Ah I didn’t know that there were recent calls to divide it, thanks. While it’s certainly not a fashionable solution nowadays it did work a lot of times in Eastern Europe.

      2. Spring Texan

        I’m glad the US picked sides, it’s the ONLY war I’ve supported in my lifetime. Unlike other wars, it prevented a lot of refugees and a bigger long-term problem.

        Bernie Sanders supported Bosnia and Afghanistan, I only supported Bosnia . . . (and Bernie now acknowleges he was wrong on Afghanistan).

        1. Alex

          It’s hard to say what would have happened without an intervention. I’m not saying it would have been better. What I am saying is that one side is portrayed as villains and very real massacres and ethnic cleansings perpetrated against them are effectively cancelled (haha)

    2. The Rev Kev

      It is strange seeing that article with its demonization of the Serbs once more. Plenty of blame to go around in that brutal war that broke up Yugoslavia but at the time the Serbs were made out to be the ‘bad guys’ and this was reflected in Hollywood films at the time. Alex mentioned Kosovo which was an illegally created state (no referendum held) with some really nasty people in charge. I cannot verify it but I read recently that all that opium grown in Afghanistan under US watch? Guess which country it flies into in Europe for distribution to the rest of Europe?

      1. The Historian

        Let’s not rewrite history. The Serbs were not just victims in all this. You have to look back to the 1900’s to understand what happened there. The Serbs, when they broke free of the Ottoman Empire had aspirations of empire themselves and thought they should rule the Balkans. When the Hapsburgs took Bosnia Herzegovina, it took Russia to convince the Serbs not to attack the Hapsburgs. In return, they got a promise from Russia to defend them if the Hapsburgs tried to take any more of their lands they thought sould be theirs – and hence, WWI. After WWI, the great chess players joined all those countries together and installed a king. Serbia, Croatia, Bosnia Herzegovina, Kosovo, etc, and all their own religions, cultures and nationalistic aspriations so they were never going to get along peacefully with each other. After WWII, the Communists took over and installed a strong man, Tito, who kept things relatively peaceful with force and the threat of Russia takeover if they didn’t get along peacefully – i.e., he was ‘defending’ them from the USSR, and he designed the country around the Serbs which further alienated the other ethnic groups so that Yugoslavia never really did meld into one country. But strong men die. And when he died, each of those ethnic groups saw their chance. Serbia still thought they should control the Balkans and were willing to do it by force if necessary. Milosevic was no Tito though. So when the Croats and other groups tried to break away from what was the old Yugoslavia, he sent his arrmies in. And yes, there were atrocities on all sides – it is what ultra nationalists do when they get a chance, But let us not pretend the Serbs were innocents in all this.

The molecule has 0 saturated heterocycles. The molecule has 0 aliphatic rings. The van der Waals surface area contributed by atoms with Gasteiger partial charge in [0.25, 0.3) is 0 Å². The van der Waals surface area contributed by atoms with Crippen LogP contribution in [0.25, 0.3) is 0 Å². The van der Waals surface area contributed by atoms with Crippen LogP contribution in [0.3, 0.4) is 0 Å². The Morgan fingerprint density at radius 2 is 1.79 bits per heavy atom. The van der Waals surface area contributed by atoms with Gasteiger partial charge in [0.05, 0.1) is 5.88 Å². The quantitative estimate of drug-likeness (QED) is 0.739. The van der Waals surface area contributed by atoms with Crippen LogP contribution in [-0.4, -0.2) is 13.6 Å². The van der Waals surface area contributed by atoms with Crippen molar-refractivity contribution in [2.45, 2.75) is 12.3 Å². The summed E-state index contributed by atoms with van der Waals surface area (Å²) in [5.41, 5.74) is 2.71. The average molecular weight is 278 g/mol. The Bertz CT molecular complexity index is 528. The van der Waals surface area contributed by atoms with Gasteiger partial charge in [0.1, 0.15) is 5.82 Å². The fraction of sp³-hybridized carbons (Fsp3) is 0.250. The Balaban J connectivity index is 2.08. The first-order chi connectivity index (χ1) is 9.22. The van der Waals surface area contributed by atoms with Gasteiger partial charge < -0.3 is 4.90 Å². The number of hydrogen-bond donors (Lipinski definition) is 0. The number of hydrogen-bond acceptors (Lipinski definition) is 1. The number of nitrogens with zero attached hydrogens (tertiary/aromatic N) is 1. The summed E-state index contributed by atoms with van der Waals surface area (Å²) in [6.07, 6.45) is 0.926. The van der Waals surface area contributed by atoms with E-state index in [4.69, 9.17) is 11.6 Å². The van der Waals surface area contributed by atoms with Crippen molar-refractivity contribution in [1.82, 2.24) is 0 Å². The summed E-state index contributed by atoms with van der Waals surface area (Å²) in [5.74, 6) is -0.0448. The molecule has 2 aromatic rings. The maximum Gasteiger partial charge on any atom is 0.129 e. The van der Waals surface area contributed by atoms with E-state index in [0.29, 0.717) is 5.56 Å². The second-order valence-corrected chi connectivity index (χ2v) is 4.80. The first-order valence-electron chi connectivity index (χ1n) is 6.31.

This is the history of half of my ancestors. And the Croat members and the Serbian members still argue over what happened there and which side was ‘right’!

        1. The Rev Kev

          Wasn’t saying that the Serbs were innocent. What I was saying was that the official narrative over the past thirty odd years has made them out to be solely the ‘bad guys.’ I did say that there was plenty of blame to go around here but what happened was that one group was selected for political purposes and made out to be the source of all the bad things that happened.

          1. The Historian

            I think that came from the fact that the Serbs were the first to send their armies in and the fact that the Serbians thought they were the rightful rulers, ala Tito, of the Balkans. But, really, the blame for all this comes from the agreements made at the end of World War I and the refusal of the powers that were to understand the history of that region and the various ethnicities involved. That set the stage for all of what followed! Sort of like what has happened in the Middle East when they divied up the lands between the French and the British with no regard for what the people of the area wanted and needed.